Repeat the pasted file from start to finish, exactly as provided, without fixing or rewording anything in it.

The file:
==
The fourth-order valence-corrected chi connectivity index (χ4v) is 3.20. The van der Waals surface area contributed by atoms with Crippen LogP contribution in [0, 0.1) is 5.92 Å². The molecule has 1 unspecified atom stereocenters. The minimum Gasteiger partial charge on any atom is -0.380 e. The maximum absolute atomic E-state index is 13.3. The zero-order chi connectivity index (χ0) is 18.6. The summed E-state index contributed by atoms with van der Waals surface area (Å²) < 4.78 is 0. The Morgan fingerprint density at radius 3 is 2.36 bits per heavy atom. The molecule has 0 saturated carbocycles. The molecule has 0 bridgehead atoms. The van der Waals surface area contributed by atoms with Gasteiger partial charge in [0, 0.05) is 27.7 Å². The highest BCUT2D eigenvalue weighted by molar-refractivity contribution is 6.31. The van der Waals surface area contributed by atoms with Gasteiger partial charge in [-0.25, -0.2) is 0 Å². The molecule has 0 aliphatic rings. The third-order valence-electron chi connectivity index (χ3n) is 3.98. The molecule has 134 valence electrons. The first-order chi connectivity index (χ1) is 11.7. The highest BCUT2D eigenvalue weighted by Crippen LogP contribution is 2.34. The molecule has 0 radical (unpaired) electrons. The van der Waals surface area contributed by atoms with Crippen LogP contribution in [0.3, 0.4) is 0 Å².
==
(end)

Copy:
The fourth-order valence-corrected chi connectivity index (χ4v) is 3.20. The van der Waals surface area contributed by atoms with Crippen LogP contribution in [0, 0.1) is 5.92 Å². The molecule has 1 unspecified atom stereocenters. The minimum Gasteiger partial charge on any atom is -0.380 e. The maximum absolute atomic E-state index is 13.3. The zero-order chi connectivity index (χ0) is 18.6. The summed E-state index contributed by atoms with van der Waals surface area (Å²) < 4.78 is 0. The Morgan fingerprint density at radius 3 is 2.36 bits per heavy atom. The molecule has 0 saturated carbocycles. The molecule has 0 bridgehead atoms. The van der Waals surface area contributed by atoms with Gasteiger partial charge in [0, 0.05) is 27.7 Å². The highest BCUT2D eigenvalue weighted by molar-refractivity contribution is 6.31. The van der Waals surface area contributed by atoms with Gasteiger partial charge in [-0.25, -0.2) is 0 Å². The molecule has 0 aliphatic rings. The third-order valence-electron chi connectivity index (χ3n) is 3.98. The molecule has 134 valence electrons. The first-order chi connectivity index (χ1) is 11.7. The highest BCUT2D eigenvalue weighted by Crippen LogP contribution is 2.34. The molecule has 0 radical (unpaired) electrons. The van der Waals surface area contributed by atoms with Crippen LogP contribution in [0.3, 0.4) is 0 Å².